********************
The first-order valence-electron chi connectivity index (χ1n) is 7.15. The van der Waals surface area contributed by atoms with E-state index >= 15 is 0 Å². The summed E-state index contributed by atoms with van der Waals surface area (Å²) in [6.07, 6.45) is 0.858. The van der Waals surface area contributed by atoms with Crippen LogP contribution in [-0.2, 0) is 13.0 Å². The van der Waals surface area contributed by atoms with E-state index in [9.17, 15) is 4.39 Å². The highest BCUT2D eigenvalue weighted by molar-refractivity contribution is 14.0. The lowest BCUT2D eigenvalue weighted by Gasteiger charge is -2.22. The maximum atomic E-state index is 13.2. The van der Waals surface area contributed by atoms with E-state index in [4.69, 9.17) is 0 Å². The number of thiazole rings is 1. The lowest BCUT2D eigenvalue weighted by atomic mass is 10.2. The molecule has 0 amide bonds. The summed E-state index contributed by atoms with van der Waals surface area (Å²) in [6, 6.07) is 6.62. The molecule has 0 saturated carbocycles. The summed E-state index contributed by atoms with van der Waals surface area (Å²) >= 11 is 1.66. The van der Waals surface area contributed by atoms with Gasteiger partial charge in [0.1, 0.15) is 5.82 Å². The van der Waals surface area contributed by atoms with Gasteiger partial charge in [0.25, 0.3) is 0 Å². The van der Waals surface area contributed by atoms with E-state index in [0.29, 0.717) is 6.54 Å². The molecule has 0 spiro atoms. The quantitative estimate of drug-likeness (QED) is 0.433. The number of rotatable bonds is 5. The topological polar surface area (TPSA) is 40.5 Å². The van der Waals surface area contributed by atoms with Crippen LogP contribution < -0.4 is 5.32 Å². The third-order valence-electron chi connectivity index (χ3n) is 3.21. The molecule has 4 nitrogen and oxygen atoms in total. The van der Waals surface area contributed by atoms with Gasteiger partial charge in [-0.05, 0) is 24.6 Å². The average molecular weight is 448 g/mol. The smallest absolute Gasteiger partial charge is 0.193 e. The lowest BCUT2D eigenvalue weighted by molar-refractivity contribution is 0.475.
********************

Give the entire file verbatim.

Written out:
The first-order valence-electron chi connectivity index (χ1n) is 7.15. The van der Waals surface area contributed by atoms with E-state index >= 15 is 0 Å². The summed E-state index contributed by atoms with van der Waals surface area (Å²) in [6.07, 6.45) is 0.858. The van der Waals surface area contributed by atoms with Crippen LogP contribution in [-0.2, 0) is 13.0 Å². The van der Waals surface area contributed by atoms with E-state index in [9.17, 15) is 4.39 Å². The highest BCUT2D eigenvalue weighted by molar-refractivity contribution is 14.0. The lowest BCUT2D eigenvalue weighted by Gasteiger charge is -2.22. The maximum atomic E-state index is 13.2. The van der Waals surface area contributed by atoms with E-state index in [4.69, 9.17) is 0 Å². The number of thiazole rings is 1. The lowest BCUT2D eigenvalue weighted by atomic mass is 10.2. The molecule has 0 amide bonds. The summed E-state index contributed by atoms with van der Waals surface area (Å²) in [6, 6.07) is 6.62. The molecule has 0 saturated carbocycles. The summed E-state index contributed by atoms with van der Waals surface area (Å²) >= 11 is 1.66. The van der Waals surface area contributed by atoms with Gasteiger partial charge in [0.1, 0.15) is 5.82 Å². The van der Waals surface area contributed by atoms with Gasteiger partial charge in [0.25, 0.3) is 0 Å². The van der Waals surface area contributed by atoms with E-state index in [0.29, 0.717) is 6.54 Å². The molecule has 0 spiro atoms. The quantitative estimate of drug-likeness (QED) is 0.433. The number of rotatable bonds is 5. The topological polar surface area (TPSA) is 40.5 Å². The van der Waals surface area contributed by atoms with Crippen LogP contribution < -0.4 is 5.32 Å². The third-order valence-electron chi connectivity index (χ3n) is 3.21. The molecule has 4 nitrogen and oxygen atoms in total. The van der Waals surface area contributed by atoms with Gasteiger partial charge in [-0.05, 0) is 24.6 Å². The average molecular weight is 448 g/mol. The smallest absolute Gasteiger partial charge is 0.193 e. The lowest BCUT2D eigenvalue weighted by molar-refractivity contribution is 0.475.